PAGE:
Wednesday, August 14, 2013

Day 59 - Out of the fire and into the winds

What a wonderful day! Since we left Togwatee Pass, we've been headed towards the Wind River Range (aka The Winds). Today, ~50mi after the pass, it started to feel as though we've entered the Winds.

First, the fire closure. We had to hike ~5mi West along a partly defined, seldom used jeep road. This was time consuming to bushwhack over to it. We had to contour around the ridge, West of Gunsight Pass, and deep into the woods. Somewhat unsettlingly, we did come across the clean, bleached bones of some large, non-cow, non-horse ungulate. Maybe a deer or elk. Eerie to see its cleft jawbones, with teeth intact scattered near a complete spinal column. The bones were pure white, with no hint of life. It is a brutal forest.

We finally made it down to the jeep road, which went in and out. We were guided by both GPS and the map of the entire Winds, gifted kindly by Cash a few days ago. It was critical in getting us down another seldom used jeep road to cross the aptly named Roaring Forks road on a small wooden bridge. Along the way, we met Mike and Eric, an ecologist and fish biologist for the USFS. We explained our re-route past the forest fire, and they gave their stamp of approval. The hard part was the ford of the broad Green River, which looks so wide on the map, it was a veritable lake. Mike and Eric assured us it was fordable this time of year, so we pressed on.

On the valley floor, we reached the edge of the Green River, which was ~100' wide. The water looked clear, and mostly shallow, so I switched into my Five Fingers and shouldered my pack. The water was chilly, but not too deep, running only to mid-thigh. The current was quite gentle, so it a long ford, but an easy and safe one.

On the other side, we climbed up to the Green River road and started our journey back to the CDT. We were waving at the numerous cars which passed. I have this unproven theory that if I wave at a car on a road, and the driver waves back, I'm less likely to get hit by that car. One truck stopped, and an older mostly toothless gent in his 60s rolled down the window. He offered us a ride anywhere we wanted (which we politely declined), and mentioned he was fishing at the lake. Apparently fish only live in water up to 58 degrees, and it was 61 degrees, so they were not biting. He then mumbled something about global warning, wished us luck, then took off, leaving a long yellow trail of dust behind him.

A few miles later, we reached the campground at the Green River Lakes. A new fire closure notice was posted. Though the CDT was still closed, the fire closure area had narrowed significantly. So, the 12mi detour we did was mostly unnecessary. C'est la vie.

We were rewarded with our first views of the beautiful Green River Lakes. The water is a milky, aquamarine shade. The color was so vibrant, it looked fanciful, as though we were walking into a Thomas Kinkade (sp?) painting. Behind it loomed two huge mountains, with the one on the left resembling the profile of the alpha male in a tribe of silverback gorillas. Welcome to the Winds indeed.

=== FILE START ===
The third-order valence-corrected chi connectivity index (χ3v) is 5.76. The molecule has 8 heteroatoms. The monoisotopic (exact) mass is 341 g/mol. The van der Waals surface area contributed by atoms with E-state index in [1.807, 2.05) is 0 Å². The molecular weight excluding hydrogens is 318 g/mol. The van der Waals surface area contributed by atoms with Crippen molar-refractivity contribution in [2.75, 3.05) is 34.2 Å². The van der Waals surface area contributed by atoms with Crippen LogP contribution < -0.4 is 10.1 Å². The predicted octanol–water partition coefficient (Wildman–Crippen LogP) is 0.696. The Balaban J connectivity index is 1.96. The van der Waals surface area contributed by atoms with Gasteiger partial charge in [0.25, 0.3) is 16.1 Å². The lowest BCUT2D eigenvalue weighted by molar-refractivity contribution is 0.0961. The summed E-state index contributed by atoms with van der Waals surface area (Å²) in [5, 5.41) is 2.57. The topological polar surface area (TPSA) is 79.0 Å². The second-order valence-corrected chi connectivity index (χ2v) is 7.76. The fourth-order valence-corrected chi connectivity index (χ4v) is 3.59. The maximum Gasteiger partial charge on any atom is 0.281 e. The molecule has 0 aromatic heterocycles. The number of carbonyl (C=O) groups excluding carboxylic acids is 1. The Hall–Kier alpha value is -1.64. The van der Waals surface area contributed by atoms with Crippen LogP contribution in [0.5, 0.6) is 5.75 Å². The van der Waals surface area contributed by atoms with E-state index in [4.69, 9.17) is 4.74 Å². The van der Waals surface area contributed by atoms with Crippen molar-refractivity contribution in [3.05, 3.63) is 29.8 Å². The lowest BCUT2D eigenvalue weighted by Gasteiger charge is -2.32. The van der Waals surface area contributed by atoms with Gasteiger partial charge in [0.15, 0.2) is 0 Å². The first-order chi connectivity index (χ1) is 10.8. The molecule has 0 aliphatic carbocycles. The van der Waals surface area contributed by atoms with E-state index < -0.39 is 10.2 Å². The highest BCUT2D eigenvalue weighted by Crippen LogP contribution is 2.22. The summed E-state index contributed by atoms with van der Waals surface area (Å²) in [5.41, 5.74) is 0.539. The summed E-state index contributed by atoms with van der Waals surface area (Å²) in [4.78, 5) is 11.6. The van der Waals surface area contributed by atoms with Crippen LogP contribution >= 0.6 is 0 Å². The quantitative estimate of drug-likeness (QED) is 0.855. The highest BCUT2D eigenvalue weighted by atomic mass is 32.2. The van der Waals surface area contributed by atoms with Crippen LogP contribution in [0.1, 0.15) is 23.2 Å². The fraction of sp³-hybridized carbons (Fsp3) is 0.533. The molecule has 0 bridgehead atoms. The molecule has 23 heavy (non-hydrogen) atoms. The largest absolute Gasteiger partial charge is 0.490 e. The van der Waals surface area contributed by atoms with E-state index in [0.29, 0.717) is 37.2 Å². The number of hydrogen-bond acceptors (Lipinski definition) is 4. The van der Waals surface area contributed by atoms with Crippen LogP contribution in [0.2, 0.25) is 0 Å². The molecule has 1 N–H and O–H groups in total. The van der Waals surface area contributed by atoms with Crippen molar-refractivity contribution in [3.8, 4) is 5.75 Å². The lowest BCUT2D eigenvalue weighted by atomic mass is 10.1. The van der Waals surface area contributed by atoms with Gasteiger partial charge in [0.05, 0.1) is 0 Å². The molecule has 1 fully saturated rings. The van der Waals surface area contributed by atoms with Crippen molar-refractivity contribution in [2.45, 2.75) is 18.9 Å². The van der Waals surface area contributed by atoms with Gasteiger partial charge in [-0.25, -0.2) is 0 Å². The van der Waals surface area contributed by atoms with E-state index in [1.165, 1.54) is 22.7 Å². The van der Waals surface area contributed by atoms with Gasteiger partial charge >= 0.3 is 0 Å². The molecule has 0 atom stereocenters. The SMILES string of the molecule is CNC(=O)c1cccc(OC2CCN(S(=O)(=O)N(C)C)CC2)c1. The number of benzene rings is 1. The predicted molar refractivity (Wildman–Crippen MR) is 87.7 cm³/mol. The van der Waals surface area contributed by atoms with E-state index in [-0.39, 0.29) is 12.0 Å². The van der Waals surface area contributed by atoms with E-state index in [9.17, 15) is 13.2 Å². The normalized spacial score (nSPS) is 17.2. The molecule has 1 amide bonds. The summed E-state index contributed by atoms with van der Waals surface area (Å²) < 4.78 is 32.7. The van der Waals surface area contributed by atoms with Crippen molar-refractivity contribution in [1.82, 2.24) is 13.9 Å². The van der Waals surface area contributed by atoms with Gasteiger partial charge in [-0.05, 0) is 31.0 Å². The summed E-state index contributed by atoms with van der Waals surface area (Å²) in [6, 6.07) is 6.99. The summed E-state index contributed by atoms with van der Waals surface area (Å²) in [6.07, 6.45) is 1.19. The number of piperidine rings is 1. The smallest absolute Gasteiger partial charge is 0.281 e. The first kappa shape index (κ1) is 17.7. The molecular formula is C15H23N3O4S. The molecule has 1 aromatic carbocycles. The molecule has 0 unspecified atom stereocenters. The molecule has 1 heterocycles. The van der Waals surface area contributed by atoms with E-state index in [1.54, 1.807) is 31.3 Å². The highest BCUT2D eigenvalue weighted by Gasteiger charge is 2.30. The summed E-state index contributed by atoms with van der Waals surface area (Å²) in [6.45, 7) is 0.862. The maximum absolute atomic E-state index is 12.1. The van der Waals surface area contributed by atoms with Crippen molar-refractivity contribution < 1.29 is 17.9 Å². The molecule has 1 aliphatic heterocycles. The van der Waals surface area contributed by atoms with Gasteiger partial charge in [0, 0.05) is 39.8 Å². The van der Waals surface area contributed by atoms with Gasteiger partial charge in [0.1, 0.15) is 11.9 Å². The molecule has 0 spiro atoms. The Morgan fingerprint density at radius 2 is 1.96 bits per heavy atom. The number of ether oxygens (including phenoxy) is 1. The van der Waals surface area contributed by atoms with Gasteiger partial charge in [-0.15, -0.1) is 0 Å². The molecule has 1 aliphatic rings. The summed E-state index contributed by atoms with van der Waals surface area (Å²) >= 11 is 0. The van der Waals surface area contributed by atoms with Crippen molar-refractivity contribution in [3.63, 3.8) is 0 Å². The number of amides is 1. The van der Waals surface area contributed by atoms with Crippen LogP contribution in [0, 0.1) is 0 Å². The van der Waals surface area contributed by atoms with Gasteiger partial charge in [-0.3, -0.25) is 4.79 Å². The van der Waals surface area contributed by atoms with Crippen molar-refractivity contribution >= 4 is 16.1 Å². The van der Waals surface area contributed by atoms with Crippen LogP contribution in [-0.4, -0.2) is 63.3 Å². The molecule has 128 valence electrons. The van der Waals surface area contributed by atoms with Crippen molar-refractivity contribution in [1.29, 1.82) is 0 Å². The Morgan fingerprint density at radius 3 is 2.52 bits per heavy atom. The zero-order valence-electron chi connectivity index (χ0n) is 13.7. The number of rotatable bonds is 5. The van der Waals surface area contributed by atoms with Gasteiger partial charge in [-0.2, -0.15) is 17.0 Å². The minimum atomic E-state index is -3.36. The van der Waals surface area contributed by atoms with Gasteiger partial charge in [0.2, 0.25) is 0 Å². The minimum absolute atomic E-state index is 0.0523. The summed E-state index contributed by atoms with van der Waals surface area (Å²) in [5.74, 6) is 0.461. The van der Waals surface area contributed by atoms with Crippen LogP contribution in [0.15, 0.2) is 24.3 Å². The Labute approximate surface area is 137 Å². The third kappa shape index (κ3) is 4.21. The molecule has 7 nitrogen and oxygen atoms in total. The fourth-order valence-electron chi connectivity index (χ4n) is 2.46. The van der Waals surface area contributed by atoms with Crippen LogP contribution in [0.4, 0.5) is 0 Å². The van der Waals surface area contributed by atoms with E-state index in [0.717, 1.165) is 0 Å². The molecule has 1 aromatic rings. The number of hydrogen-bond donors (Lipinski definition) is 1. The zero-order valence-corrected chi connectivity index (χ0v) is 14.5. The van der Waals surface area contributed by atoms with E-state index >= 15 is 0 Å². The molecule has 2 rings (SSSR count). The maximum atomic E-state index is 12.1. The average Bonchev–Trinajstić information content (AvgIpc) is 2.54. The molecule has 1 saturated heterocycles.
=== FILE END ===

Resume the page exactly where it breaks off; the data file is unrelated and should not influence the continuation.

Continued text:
We walked the length of the valley, hemmed in on both sides by spectacular mountains. The valley stretched for 10+ mi, winding towards and away from from the Green River Lakes and the river itself. We stopped for lunch at the second lake, and I took a quick swim / bath. The water was intensely cold, so I was glad for the heat to dry me out. I felt much better, rinsing the salt off my skin. Bathes between town stops are so rare, this swim really made my day. As we were packing up at lunch, we were joined by two section hikers, John and Regina. They're ridgerunners on the AT, and headed to Yellowstone for the season. John is finishing his CDT ('09, '10) with this section from Old Faithful to South Pass. Truly an impressive accomplishment. So nice to meet them both, and to see who the people were attached to the footprints we've been following for miles.

As we pushed on through the valley, we neared ~2mi of switchbacks which would take us out of the green water and up into the Winds. We were feeling peppy, so charged up the switchbacks to Trail Creek. Here we are, a long day through the forest fire re-route, at the mouth of the Winds. They've been beautiful so far, and really looking forward to tomorrow.

Plus, two important notes. First, my sister's birthday just happened--happy birthday, Gloria! Second, it's meteor shower time. Hope everyone wishes upon a shooting star.


Mileage: 27-30mi from Roaring Forks River to Trail Creek (20 trail mi + 7-10mi from the fire closure)

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